Many airports now have animal relief areas. Often, the areas are just a square of bright green astroturf out in some corner of the concourse with a plastic red fire hydrant. Phoenix’s Sky Harbor airport is the first airport I’ve seen where the animal relief zone is a separate room with a closing door.
I think it’s a good idea, and I hope that more airports adopt it. Obviously, the room isn’t in deference to the privacy interests of dogs, who don’t seem to care much who can see them while they do their business — or where they do it, for that matter. Instead, it’s a nod to the sensibilities of those of us who are traveling and don’t particularly want to see a squatting dog 50 feet away from where we’re sipping our Starbucks Cafe Grande and trying to tune out the blaring CNN broadcast from the TV sets overhead.
More and more people are traveling with “comfort animals” these days, and the animals are coming in all shapes and sizes. As I moved through the Phoenix airport yesterday, I saw more dogs than ever before, ranging in size from a Shih Tzu clutched by her human pal to a fully grown standard poodle striding down the concourse. I’ve even read about passengers traveling with miniature horses as “comfort animals” — which seems to really push the “comfort animal” envelope and show just how blurry the lines have become.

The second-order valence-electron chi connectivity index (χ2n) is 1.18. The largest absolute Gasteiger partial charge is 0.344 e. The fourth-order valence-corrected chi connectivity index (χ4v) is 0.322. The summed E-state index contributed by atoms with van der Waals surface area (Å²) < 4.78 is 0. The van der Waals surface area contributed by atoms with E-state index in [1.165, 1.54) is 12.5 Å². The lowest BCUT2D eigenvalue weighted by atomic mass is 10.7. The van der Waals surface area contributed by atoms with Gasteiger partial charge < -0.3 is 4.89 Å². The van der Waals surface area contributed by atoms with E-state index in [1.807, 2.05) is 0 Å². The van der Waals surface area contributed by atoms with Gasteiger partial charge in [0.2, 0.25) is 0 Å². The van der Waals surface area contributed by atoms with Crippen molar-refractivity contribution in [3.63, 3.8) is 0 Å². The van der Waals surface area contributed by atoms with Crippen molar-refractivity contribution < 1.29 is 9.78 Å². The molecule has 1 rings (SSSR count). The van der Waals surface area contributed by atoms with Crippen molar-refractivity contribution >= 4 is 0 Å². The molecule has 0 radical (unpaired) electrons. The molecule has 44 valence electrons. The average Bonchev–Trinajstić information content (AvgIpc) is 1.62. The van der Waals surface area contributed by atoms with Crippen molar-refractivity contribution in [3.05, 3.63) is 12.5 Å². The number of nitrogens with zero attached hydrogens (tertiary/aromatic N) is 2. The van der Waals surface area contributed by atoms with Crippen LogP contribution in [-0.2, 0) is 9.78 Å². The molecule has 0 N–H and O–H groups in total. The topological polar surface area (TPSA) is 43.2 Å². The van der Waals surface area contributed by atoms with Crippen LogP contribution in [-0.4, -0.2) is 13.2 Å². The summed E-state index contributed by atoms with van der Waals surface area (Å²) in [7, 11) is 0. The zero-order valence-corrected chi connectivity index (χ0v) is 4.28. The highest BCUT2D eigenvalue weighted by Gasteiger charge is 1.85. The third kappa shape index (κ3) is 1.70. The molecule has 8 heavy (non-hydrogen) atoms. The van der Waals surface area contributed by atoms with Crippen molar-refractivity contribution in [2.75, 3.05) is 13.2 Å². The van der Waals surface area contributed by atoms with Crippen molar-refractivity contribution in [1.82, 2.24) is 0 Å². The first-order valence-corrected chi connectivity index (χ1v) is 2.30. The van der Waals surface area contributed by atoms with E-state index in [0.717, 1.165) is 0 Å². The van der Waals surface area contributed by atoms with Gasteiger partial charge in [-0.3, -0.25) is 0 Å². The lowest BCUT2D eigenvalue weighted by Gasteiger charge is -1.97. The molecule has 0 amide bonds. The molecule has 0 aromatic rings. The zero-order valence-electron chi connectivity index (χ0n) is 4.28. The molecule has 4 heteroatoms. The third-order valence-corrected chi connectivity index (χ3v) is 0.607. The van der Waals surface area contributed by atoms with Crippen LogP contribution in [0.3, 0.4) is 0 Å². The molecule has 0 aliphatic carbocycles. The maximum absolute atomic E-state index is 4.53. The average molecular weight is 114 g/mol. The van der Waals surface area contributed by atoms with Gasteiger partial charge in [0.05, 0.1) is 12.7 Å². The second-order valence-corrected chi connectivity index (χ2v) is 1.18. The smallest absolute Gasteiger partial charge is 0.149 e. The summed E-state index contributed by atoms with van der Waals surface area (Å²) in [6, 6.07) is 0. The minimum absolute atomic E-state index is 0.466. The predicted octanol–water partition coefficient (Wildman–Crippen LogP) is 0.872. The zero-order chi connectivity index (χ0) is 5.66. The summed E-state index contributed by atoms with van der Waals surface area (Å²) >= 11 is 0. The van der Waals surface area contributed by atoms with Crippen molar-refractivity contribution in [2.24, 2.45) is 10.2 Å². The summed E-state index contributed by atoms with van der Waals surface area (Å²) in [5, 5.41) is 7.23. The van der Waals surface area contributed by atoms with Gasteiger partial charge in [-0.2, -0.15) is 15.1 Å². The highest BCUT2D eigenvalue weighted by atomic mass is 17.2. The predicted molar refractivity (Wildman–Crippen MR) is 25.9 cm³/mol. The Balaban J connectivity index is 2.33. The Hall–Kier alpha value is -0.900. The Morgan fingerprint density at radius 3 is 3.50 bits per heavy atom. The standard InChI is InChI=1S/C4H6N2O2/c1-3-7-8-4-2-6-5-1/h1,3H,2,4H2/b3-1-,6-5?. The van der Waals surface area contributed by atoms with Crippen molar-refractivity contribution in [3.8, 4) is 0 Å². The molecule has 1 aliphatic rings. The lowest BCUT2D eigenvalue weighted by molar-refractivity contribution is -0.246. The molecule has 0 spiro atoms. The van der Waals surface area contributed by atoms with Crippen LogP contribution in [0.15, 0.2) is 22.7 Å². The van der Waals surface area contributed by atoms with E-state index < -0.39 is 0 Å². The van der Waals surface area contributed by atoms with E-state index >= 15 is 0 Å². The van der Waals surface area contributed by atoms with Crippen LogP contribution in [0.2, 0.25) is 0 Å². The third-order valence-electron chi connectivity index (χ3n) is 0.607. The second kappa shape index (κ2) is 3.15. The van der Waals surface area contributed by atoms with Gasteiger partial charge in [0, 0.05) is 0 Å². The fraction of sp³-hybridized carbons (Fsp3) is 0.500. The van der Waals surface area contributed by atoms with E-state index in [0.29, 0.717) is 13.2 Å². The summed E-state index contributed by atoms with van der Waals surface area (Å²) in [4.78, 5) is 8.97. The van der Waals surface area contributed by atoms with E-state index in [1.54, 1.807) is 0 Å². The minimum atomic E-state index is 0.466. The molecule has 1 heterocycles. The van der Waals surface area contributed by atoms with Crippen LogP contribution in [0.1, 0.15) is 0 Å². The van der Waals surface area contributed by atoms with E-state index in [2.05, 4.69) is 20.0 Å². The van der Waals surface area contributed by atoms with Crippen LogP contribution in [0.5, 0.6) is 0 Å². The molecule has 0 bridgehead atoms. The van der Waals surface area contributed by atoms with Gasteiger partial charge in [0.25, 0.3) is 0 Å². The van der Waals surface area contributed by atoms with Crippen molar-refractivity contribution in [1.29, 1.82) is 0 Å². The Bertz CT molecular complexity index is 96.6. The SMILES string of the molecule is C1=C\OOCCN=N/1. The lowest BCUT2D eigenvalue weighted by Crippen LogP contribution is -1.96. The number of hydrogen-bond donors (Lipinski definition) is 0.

With the undeniable increase in animals in airports, airport facilities need to change to keep pace with the trend — and obviously making sure that there are places where the “comfort animals” can take care of their own comfort has to be part of that process. It shouldn’t be an issue, because airports always have plenty of space and seem to be under construction at all times — so why not a simple room to let dogs, cats, miniature horses, cockatoos, and the rest of the traveling menagerie answer the call of nature?